Billy Collins

From The Companionship of a Poem:

“I came to realize that to study poetry was to replicate the way we learn and think. When we read a poem, we enter the consciousness of another. It requires that we loosen some of our fixed notions in order to accommodate another point of view – which is a model of the kind of intellectual openness and conceptual sympathy that a liberal education seeks to encourage. To follow the connections in a metaphor is to make a mental leap, to exercise an imaginative agility, even to open a new synapse as two disparate things are linked.

“Further, to see how poetry fits language into the confines of form is to experience the packaging of knowledge, the need for information to be shaped and contoured to be intelligible. It is to understand that form is a way of thinking, an angle of approach.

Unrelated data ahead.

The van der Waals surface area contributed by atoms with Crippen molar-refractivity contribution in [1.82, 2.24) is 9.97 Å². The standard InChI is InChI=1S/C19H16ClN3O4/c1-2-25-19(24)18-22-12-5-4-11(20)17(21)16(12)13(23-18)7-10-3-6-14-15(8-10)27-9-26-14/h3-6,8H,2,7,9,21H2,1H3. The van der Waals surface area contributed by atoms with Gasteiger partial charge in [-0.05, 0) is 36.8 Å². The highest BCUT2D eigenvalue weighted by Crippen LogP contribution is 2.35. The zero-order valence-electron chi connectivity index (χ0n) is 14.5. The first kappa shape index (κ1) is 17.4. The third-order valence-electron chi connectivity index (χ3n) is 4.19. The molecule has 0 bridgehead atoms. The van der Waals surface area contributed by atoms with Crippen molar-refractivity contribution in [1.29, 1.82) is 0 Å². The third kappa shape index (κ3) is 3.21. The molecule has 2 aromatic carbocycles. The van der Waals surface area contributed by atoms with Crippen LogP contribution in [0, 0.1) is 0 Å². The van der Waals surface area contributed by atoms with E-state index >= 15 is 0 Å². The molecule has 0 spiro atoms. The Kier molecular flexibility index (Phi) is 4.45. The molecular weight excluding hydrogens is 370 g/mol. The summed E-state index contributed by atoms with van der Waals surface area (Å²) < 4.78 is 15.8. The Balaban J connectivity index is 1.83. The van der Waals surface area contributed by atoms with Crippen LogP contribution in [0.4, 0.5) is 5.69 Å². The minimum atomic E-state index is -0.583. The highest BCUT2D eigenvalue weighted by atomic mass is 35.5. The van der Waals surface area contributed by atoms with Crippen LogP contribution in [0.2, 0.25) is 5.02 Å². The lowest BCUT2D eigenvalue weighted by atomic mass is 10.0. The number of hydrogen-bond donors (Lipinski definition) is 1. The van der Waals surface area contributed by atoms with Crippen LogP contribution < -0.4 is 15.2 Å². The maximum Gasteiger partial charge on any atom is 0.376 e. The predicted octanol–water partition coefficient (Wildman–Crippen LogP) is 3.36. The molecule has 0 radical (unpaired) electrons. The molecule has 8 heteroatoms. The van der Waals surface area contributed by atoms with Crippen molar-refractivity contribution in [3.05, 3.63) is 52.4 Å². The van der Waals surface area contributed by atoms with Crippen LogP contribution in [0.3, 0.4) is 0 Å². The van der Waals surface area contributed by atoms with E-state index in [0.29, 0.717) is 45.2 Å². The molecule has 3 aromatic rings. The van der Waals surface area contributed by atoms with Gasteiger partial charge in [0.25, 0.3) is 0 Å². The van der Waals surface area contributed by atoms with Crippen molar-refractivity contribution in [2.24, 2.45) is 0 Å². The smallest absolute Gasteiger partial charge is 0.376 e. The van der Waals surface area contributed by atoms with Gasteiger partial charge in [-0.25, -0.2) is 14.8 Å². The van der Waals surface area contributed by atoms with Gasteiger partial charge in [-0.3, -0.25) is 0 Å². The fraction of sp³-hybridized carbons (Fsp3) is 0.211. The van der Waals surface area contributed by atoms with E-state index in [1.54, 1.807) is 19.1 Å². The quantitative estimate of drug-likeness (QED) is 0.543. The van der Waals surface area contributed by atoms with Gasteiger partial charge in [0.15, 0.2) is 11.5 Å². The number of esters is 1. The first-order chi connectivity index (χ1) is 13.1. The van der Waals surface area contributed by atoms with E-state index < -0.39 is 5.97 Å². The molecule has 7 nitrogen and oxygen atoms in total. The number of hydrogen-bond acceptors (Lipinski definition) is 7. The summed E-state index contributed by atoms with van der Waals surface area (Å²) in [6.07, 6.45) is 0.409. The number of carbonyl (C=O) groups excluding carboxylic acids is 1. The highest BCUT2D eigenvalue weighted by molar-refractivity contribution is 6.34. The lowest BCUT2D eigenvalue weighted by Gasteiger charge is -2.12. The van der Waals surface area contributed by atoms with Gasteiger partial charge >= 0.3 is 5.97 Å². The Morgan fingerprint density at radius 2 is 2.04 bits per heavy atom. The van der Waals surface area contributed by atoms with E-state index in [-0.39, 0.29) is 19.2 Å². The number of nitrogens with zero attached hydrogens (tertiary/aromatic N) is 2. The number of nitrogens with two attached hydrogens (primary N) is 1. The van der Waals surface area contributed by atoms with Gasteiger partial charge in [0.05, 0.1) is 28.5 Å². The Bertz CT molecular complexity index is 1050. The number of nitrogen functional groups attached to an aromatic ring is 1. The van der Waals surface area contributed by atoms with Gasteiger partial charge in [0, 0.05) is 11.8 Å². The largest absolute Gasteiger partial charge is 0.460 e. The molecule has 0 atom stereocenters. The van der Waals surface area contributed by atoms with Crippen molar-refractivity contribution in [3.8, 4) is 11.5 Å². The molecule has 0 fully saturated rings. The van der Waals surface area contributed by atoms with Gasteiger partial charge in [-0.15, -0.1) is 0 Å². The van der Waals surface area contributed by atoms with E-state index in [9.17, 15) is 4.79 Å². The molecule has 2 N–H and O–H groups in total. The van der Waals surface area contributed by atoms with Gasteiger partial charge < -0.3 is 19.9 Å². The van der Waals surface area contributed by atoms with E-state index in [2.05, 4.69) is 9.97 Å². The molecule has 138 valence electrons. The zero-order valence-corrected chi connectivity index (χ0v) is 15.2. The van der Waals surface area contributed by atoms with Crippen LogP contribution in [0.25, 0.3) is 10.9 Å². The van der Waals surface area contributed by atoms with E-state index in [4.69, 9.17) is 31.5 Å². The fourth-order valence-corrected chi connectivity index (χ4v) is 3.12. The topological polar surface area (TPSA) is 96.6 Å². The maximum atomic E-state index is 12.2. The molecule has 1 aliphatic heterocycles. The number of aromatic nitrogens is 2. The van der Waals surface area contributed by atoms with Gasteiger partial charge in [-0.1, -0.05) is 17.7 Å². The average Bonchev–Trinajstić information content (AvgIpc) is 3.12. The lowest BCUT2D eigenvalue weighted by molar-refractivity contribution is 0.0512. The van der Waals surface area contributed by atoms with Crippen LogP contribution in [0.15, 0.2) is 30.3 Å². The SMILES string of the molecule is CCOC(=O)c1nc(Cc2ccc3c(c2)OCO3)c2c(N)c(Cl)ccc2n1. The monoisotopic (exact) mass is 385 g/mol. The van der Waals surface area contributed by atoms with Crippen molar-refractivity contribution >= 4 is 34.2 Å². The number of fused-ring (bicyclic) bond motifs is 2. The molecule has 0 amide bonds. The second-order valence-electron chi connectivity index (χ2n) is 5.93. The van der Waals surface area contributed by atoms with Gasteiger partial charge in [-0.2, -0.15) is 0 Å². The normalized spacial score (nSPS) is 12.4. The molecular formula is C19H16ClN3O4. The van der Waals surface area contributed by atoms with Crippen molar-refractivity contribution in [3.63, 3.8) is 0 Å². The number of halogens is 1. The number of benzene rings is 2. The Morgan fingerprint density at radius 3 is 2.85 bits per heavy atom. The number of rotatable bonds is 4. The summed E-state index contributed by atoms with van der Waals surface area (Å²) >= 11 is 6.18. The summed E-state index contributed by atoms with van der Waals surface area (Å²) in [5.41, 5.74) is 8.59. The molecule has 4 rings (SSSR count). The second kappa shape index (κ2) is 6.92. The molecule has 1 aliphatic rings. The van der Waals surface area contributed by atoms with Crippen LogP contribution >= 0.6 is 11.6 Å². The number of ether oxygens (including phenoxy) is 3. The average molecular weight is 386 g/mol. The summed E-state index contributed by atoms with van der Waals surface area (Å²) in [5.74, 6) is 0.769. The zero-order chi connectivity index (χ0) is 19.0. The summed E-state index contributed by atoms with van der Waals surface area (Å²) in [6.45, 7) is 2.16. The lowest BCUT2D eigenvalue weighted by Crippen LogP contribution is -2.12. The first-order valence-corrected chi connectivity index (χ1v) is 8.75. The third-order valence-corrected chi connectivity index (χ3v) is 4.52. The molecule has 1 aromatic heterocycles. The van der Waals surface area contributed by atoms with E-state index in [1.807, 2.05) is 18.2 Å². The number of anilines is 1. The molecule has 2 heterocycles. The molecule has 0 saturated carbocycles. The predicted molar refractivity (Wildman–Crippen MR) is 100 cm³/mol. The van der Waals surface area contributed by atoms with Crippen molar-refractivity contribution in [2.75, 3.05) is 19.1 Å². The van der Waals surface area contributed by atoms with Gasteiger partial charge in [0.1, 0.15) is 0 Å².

“[O]ne of the most basic appeals of poetry is its ability to slow us down. To begin reading a poem is to feel a resistance in the poem’s language and its distinct meter, its compression of meaning, and its insistence on conveying itself one line at a time. Such features will not allow us to rush as we would hurry through the morning newspaper.”

Chronicle of Higher Education 48.13 (13 November 2001).


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